Total return: 15.3%

As you can see, none of these programs can match the 20% return you’d get by booking at Hotels.com using your Capital One Venture Rewards Credit Card.

3. There’s no guesswork.

Hotels.com and Capital One Venture
“Easy” is a great word to use when it comes to the Capital One and Hotels.com partnership.

Simplicity is often lacking in the world of points and miles, but with the Hotels.com and Venture Card partnership, it’s hard to think of anything that could make it even simpler. There’s no doubt that redeeming points for exorbitantly priced rooms directly with a program like Hilton or Hyatt can be a great use of your points, but what about those redemptions that aren’t as obvious? For every $1,000 room that can be booked with 20,000 points, there’s a $100 room that requires 50,000 points.

With Hotels.com and the Venture Card, you never need to worry about this. Your rate of return is 20%. Period. There’s no way to maximize how you redeem your Capital One miles, but there’s also no way to use them in a “poor-value” redemption. This consistent rate of return can be a very appealing feature, especially to someone just getting started with points and miles.

4. You’re not (entirely) locked into redeeming for hotels.

Another great characteristic of Hotels.com and the Capital One Venture Rewards Credit Card is that you aren’t fully committed to hotels when it comes time to redeem. Sure, the Hotels.com Rewards program “forces” you to redeem the 10% return for future stays, but that isn’t the case when you go to redeem your Venture miles. Your miles are worth 1 cent apiece when you use them to erase a previous travel purchase, including not just hotels but flights, Airbnb or even Uber or Lyft transactions. Even better? Flights paid for with your Venture Rewards card will still earn miles and count toward elite status qualification.

5. You may still get points and/or elite status perks.

Speaking of which, a final reason why Hotels.com and the Venture Rewards Card could make a good alternative comes when booking at a hotel that does belong to a loyalty program. Generally speaking, hotel rooms booked through Online Travel Agencies (OTAs) will not earn you points nor will they count toward elite status qualification. However, this isn’t always the case. Here’s a Marriott stay I had in New York back in December 2016 that was booked through Hotels.com (I had Marriott Gold status at the time):

Once the reservation was made, I simply called to ask them to add my Marriott Rewards number. While this is largely dependent upon the property, it’s nice to know that the difference in your rate of return could be even higher than what I outlined above if you’re fortunate enough to get points for the stay as well.

Bottom Line

No program is perfect for everyone, and I’ve heard the groans of dissatisfaction from many Marriott and SPG members ever since they announced their newly combined program that will be implemented in August. While many of you may be looking at other loyalty programs out there, it may be worth broadening your horizons and considering Hotels.com in conjunction with the Capital One Venture Rewards Credit Card. You’ll get an incredible amount of flexibility along with a best-in-class rate of return, ensuring that your future hotel stays are as comfortable and rewarding as can be. Hopefully this post has shown why you should consider this option moving forward!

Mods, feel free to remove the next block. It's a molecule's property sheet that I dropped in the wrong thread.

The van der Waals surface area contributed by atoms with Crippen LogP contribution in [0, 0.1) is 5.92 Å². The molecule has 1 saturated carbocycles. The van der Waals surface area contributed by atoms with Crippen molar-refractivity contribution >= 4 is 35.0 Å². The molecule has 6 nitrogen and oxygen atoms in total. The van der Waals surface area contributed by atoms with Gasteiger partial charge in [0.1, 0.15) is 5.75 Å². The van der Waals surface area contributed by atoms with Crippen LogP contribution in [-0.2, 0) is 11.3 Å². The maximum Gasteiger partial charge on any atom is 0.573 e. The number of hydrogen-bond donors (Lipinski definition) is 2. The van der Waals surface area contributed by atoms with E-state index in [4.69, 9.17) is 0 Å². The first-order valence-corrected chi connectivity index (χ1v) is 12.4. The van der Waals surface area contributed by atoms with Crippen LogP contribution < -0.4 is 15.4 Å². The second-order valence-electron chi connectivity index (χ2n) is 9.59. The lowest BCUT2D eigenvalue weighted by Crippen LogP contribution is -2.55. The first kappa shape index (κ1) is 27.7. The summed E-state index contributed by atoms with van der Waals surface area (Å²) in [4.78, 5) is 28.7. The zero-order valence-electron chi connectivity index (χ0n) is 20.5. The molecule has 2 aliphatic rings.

Featured image by Eric Helgas for The Points Guy.

Capital One® Venture® Rewards Credit Card

Earn unlimited 10x miles on hotel stays booked and paid through hotels.com/venture. Pair that with the Hotels.com Rewards program and you'll essentially be getting 20% off of hotel bookings! With the 75,000 mile sign-up bonus you'll be getting the equivalent of $750 and you'll have the flexibility to redeem those miles on any purchase for airfare, hotel stays, car rentals and more.

Apply Now
More Things to Know
  • For a limited time only, earn 75,000 bonus miles–equal to $750 in travel rewards–once you spend $5,000 on purchases in the first 3 months after your account opens
  • Earn 2X miles on every purchase, every day. Plus earn 10X miles on thousands of hotels; learn more at hotels.com/venture
  • Named ‘The Best Travel Card' by CNBC, 2018
  • Receive up to $100 application fee credit for Global Entry or TSA Pre✓®
  • Fly any airline, stay at any hotel, anytime; no blackout dates
  • Miles won't expire for the life of the account and there's no limit to how many you can earn
  • No foreign transaction fees
  • $0 intro annual fee for the first year; $95 after that
Intro APR on Purchases
N/A
Regular APR
14.74% - 24.74% (Variable)
Annual Fee
$0 intro for first year; $95 after that
Balance Transfer Fee
$0
Recommended Credit
Excellent, Good

Editorial Disclaimer: Opinions expressed here are the author’s alone, not those of any bank, credit card issuer, airlines or hotel chain, and have not been reviewed, approved or otherwise endorsed by any of these entities.

Disclaimer: The responses below are not provided or commissioned by the bank advertiser. Responses have not been reviewed, approved or otherwise endorsed by the bank advertiser. It is not the bank advertiser’s responsibility to ensure all posts and/or questions are answered.